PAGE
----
The SSL is All About Trust
It's not enough to simply encrypt and secure data that goes out of your website (Anyone can do that... even the bad people), but that encrypted data must also be TRUSTED by the browsers, that they are not simply being encoded by a bad guy looking to steal data. An SSL certificate (or "Secure Sockets Layer" certificate for the nerd in all of us) is a certificate that authenticates your site as a secured (encrypted) and TRUSTED source of data. This trust is established within the certificate that verifies this trust from varying points of reference for each data packet that goes out and associates those data packets with your specific website server IP address (or unique server-id code).
There are different levels of security, and some companies can charge thousands of dollars to act as a trusted source that "vouches" for your data. The browsers trust these certificates because they know that a verification process has been performed prior to being tested. These certificates are very very secure (and often also insured, because data loss is very serious business for corporations like a Bank or tech company that can store and transmit very sensitive information).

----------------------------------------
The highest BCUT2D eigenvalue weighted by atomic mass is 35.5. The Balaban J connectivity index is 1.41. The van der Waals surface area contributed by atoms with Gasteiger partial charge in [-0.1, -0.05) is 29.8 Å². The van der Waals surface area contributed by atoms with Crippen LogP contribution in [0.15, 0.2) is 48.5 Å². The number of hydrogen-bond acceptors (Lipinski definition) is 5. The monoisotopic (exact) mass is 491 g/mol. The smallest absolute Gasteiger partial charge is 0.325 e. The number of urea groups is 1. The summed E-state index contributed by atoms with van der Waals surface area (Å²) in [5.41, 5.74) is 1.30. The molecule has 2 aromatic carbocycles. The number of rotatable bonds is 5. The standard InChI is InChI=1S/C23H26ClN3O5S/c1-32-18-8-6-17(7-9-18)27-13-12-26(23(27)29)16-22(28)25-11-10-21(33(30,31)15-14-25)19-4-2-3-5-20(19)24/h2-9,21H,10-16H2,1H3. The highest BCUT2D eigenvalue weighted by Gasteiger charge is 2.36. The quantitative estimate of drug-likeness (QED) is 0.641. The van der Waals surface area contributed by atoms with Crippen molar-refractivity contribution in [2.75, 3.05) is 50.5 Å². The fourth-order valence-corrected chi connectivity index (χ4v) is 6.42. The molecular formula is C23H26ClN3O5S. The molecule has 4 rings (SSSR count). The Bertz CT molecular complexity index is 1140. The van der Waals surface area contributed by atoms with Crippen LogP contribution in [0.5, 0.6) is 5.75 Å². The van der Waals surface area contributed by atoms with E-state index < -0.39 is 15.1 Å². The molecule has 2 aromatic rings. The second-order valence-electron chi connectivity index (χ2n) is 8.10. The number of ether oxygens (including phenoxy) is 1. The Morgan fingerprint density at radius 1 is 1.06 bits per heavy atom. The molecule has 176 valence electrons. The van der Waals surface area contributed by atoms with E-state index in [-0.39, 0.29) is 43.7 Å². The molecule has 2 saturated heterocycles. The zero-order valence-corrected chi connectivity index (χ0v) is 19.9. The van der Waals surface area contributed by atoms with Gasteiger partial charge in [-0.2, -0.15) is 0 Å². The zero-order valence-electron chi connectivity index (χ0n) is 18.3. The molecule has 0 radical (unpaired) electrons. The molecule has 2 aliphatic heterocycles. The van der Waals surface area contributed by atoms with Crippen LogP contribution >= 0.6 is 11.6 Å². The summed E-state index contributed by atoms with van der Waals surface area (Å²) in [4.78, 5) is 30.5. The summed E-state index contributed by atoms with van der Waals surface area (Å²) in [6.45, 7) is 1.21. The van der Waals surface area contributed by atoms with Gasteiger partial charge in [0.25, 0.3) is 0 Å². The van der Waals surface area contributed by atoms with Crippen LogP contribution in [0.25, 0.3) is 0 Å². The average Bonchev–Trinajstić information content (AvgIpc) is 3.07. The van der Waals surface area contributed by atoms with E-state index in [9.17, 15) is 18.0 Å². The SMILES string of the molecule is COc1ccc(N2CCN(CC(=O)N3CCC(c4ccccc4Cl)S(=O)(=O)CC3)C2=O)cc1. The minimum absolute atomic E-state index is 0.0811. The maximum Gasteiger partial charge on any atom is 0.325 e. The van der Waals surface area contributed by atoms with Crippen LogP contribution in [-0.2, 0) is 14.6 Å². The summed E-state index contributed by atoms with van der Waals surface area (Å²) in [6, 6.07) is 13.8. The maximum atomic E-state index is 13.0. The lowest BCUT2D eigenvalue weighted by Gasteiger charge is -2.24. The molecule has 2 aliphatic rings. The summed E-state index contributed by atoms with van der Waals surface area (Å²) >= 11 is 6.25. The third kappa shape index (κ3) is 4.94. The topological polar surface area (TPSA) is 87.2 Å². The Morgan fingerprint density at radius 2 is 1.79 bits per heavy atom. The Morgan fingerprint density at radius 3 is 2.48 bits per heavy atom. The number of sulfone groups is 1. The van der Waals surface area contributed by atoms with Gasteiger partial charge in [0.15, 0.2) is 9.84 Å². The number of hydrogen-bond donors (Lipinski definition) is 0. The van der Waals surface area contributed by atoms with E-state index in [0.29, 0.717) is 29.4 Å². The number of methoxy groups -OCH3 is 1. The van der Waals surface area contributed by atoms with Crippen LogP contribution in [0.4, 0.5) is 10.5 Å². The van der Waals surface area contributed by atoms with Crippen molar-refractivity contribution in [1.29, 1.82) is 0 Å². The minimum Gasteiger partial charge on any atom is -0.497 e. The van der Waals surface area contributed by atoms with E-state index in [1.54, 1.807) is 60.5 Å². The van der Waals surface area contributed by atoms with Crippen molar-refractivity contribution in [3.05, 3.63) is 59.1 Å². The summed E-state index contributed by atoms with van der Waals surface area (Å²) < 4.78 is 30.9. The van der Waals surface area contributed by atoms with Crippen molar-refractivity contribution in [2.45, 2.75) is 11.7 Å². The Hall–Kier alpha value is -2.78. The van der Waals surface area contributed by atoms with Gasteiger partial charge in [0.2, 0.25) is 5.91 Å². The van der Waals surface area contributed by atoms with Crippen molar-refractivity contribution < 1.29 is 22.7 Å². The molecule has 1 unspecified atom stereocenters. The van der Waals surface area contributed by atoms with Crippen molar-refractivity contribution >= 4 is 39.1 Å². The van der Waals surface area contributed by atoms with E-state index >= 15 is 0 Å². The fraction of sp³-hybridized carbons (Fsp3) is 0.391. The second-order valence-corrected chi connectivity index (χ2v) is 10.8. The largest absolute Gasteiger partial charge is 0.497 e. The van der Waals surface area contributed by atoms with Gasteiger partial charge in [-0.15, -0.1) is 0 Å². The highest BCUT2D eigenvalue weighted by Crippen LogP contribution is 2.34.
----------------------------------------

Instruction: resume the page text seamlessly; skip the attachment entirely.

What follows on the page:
For the average website, though, this level of verification can be much less strict, and (in turn) much less expensive. Domain-based SSL certificates are simple, FREE certificates that simply verify that your domain name and the server IP address the data is flowing from is the same, and in that, it verifies that this SSL data is trusted. If the data packets were reporting coming from your URL, but originating from a different SERVER (in the case of a hacker trying to send or receive data AS IF they were your website), then the certificate would throw an UNTRUSTED flag, and the browser would warn the user that this data is untrusted.
What does this mean for me?
Ok... so that was what we call, a "Long Story Short", but what does it mean for you. Basically, if you have a website, it is extremely important for you to operate that site behind an SSL certificate, so that data transmitting between the two computers are fully encoded from a trusted, VERIFIED source.